Sample Credit Report Dispute Letter

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Man looking at laptop and reviewing his credit card information over the phone
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The information in your credit report has a significant impact on your life. It affects your ability to get approved for credit cards and loans, including a mortgage and auto loan. It's important to make sure that your credit report contains only accurate and current information.


You should check your credit report a minimum of once per year to verify the information in it. If you find errors, you have the right to dispute them with the credit bureau.

While you're allowed to dispute credit report errors online, you may prefer to do so by mail. Writing a letter to dispute credit report information gives you a record of your dispute that you can use if you later have to file a lawsuit against the credit bureau. For example, you may be able to sue a collector who fails to update your credit report or who does not correct your information within the time frame outlined in the Fair Credit Reporting Act.

Don't worry if you're not quite sure about the best way to phrase a credit report dispute letter. We've included a sample credit report dispute letter that you can send to credit bureaus. Use it to request an update to, or removal of, inaccurate information on your credit report.


Be sure to customize the letter for your unique situation by replacing the bold statements with your information. 

Sample Credit Report Dispute Letter

Your Name
Your Address, City, State, Zip Code
Your Phone Number and Email

Complaint Department
Name of Company
Credit Bureau Address
City, State, Zip Code

Dear Sir or Madam:

I recently obtained a copy of my credit report from your agency and found the following item to be in error:

Item 1: I dispute the unpaid balance on [ABC credit card] account number [555111]. This account has been paid in full as of [date].

I am requesting that the item be [removed, updated, or other suggested change] to correct the information.

Enclosed are copies of [use this statement if you have bank statements, canceled checks, or other documentation] supporting my position. Please investigate this matter and (delete or correct) the disputed item(s) as soon as possible.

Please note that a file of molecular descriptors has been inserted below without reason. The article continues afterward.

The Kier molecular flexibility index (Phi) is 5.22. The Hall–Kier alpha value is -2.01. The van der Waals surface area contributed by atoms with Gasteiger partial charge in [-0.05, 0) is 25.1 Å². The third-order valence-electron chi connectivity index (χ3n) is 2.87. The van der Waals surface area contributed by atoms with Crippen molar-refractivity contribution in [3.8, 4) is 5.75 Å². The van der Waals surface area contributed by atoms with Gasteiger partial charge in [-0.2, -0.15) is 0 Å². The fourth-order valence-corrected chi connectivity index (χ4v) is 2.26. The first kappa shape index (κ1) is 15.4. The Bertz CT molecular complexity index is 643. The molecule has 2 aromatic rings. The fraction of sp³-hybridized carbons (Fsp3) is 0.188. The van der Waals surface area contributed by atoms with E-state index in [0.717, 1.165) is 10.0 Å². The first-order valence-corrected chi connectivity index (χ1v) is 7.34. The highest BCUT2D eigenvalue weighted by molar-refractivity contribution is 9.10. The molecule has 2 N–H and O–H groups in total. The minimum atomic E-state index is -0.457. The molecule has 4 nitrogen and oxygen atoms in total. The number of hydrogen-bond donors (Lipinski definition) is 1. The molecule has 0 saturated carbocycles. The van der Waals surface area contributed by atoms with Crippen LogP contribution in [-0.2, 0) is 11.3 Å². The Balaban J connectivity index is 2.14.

Your name

Enclosures: [List the documents you are enclosing. If none, do not include this section].

Where to Send Your Dispute Letter

Be sure you're sending your dispute to the right credit bureau (whichever one issued the report you're trying to correct). The addresses of each of the three major bureaus are:

Equifax Information Services LLC
P.O. Box 740256
Atlanta, GA 30374-0256

P.O. Box 4500
Allen, TX 75013

TransUnion Consumer Solutions
P.O. Box 2000
Chester, PA 19016-2000

Tips for Sending Your Credit Report Dispute

When you send a credit report dispute, make sure to keep a copy of the letter for your records. You can also include any proof you have that supports your dispute. For instance, you can send a copy of a cashed check or a statement from your lender proving that you actually made a payment on time. Send copies of your proof, and keep the originals for yourself.

It can be helpful to include a copy of your credit report with the disputed information circled so the credit bureau can easily identify what you're disputing.

Under the Fair Credit Reporting Act, credit bureaus typically have 30 days to investigate your dispute and respond to you. To track the time accurately, send your letter via certified mail. You'll have proof of the date you mailed the dispute letter, and you'll be able to track the time when the credit bureau receives your letter.

You might also consider sending the letter with a return receipt request. A representative from the credit bureau signs the return receipt, and it's mailed back to you, giving you additional proof that your dispute letter was received.

  • Customize the sample dispute letter to fit the information you're disputing.
  • Include copies of any proof you have to support your dispute.
  • Send your dispute letter to the bureau via certified mail, so you'll have proof of its receipt.
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The Balance uses only high-quality sources, including peer-reviewed studies, to support the facts within our articles. Read our editorial process to learn more about how we fact-check and keep our content accurate, reliable, and trustworthy.
  1. Federal Trade Commission. "Disputing Errors on Credit Reports."

  2. Equifax. "How Do I Correct or Dispute Inaccuracies On My Credit Reports By Mail?"

  3. Experian. "How Long Does It Take to Complete the Dispute Process?"

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